Hong Kong localism and independence

Students vow to camp out and protect Hong Kong independence banners after removal threat

Chinese University president issues ultimatum over independence slogans, while heads of all 10 schools in city condemn ‘abuses’ of free speech

PUBLISHED : Friday, 15 September, 2017, 4:07pm
UPDATED : Saturday, 16 September, 2017, 12:39am

The row over signs on university campuses advocating independence for Hong Kong took a turn for the worse on Friday, with the head of Chinese University giving an ultimatum to the student union to take them down and defiant students digging in for a showdown.

At the same time, the heads of the city’s 10 universities issued a joint statement to decry “abuses” of freedom of speech on campus, but stopped short of condemning independence advocacy.

Chinese University president Joseph Sung Jao-yiu made it clear that the institution was “against the notion” of Hong Kong splitting from China and such discussions were not welcome on campus.

“Freedom of speech is a cornerstone of the university. That is not to say that the exercise of this freedom should be boundless,” he said. “We do not want our campus turned into a place for different political groups to spread their propaganda.”

Sung urged the student union to remove the materials in question or face having the university management take them down.

Mainland Chinese student in Hong Kong apologises for independence poster comments

He did not specify if he was referring to the posters and banners displayed on the university’s “democracy wall” of notice boards, which has become a hotbed of pro- and anti-independence signs, as well as face-to-face rows over the matter.

Sung’s tough stance immediately set him on a collision course with the student union, whose members began camping out near the posters overnight to stop anyone taking them down. They said they were in for the long haul.

“If the school tries to remove the banners by force, we will spare no effort to protect students’ right of expression,” union president Justin Au Tsz-ho said. “We strongly condemn the university for refusing to communicate with students. Sung is conducting self-censorship in the school, reducing himself to a political pawn.”

Sung’s stance contrasted with that of Lingnan University’s president, who has said he is willing to allow discussion of independence on campus as long as there is no advocacy.

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Such conflicting viewpoints among the heads of the city’s 10 universities appeared to be the reason for their carefully worded and ambiguous joint statement, which read: “We treasure freedom of expression, but we condemn its recent abuses. Freedom of expression is not absolute, and like all freedoms it comes with responsibilities. All universities undersigned agree that we do not support Hong Kong independence, which contravenes the Basic Law.”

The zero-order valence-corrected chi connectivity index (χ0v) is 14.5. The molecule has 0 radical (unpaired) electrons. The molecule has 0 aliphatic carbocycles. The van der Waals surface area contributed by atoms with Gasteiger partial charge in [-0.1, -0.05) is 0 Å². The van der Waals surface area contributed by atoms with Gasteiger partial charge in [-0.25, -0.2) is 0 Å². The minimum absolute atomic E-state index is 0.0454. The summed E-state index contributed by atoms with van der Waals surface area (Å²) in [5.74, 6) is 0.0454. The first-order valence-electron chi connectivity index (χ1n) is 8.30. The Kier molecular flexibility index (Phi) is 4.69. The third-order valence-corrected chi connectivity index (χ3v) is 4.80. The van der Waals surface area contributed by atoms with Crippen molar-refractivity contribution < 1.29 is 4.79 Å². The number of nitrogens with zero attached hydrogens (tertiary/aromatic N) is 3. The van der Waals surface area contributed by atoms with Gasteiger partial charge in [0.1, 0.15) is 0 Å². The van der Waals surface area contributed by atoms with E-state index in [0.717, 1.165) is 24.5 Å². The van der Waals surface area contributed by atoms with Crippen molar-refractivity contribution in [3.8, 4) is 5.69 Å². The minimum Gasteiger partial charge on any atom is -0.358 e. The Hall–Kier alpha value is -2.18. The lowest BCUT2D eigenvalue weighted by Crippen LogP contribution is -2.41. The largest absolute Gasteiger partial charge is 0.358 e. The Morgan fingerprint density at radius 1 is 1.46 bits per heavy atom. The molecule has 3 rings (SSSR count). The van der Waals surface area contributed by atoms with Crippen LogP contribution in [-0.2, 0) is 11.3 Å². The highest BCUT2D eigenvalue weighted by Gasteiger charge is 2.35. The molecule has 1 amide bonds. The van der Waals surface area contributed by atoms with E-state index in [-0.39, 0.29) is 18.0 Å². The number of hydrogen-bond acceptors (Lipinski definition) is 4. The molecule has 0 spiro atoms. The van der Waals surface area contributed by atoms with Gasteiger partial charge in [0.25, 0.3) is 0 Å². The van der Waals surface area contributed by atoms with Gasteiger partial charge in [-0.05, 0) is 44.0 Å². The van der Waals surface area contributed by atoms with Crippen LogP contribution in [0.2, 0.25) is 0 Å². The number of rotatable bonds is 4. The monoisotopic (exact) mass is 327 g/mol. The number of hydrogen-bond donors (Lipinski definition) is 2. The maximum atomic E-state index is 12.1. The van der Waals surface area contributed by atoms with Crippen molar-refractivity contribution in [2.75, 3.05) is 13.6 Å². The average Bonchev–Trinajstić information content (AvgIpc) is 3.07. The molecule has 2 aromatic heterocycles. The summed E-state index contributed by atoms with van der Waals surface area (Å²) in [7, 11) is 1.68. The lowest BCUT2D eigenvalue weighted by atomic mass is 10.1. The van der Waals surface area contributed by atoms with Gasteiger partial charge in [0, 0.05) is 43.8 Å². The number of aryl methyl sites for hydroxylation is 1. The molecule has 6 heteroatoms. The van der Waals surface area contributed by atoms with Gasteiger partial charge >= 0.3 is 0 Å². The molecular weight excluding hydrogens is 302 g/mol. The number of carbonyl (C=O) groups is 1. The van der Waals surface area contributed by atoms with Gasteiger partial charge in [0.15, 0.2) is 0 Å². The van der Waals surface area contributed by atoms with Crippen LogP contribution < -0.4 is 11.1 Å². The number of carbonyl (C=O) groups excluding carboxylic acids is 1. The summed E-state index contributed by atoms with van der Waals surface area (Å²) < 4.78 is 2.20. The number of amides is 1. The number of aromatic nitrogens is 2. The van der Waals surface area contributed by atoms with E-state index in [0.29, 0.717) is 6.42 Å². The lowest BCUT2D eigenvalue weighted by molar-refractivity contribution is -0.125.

They did not specify whether the “abuses” could also refer to messages displayed a week ago on the Education University campus, taunting a top education official over the suicide of her eldest son. Chief Executive Carrie Lam Cheng Yuet-ngor led citywide condemnation of the attack, calling it “callous” and “cold-blooded”.

Sung also said on Friday that the university would investigate students making “malicious personal attacks against others in abusive language”.

He did not specify if he was referring to confrontations between Hong Kong students and their mainland counterparts who have opposed pro-independence posters.

On September 7, former student union president Ernie Chow Shue-fung was filmed using the derogatory word “Cheena” for “China” in an argument with mainland students in front of the democracy wall. Chow insisted the mainlanders also hurled insults, but refused to comment on Sung’s remarks on Friday.

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Separately, youth commissioner Lau Ming-wai called on the government not to interfere in local university matters, but to let campus management decide how to handle the issue.

On a radio programme, Lau, chairman of the Commission on Youth, labelled the conduct of those advocating independence “very naive”.

He said he was opposed to pasting independence-related materials on campuses and promoting the idea, but was open-minded about others expressing their views as long as they did not break the law.

“If you support [independence] and express it rationally without provoking others, I’m obliged to allow you to express your views,” he said, adding that inclusiveness was lacking in today’s society.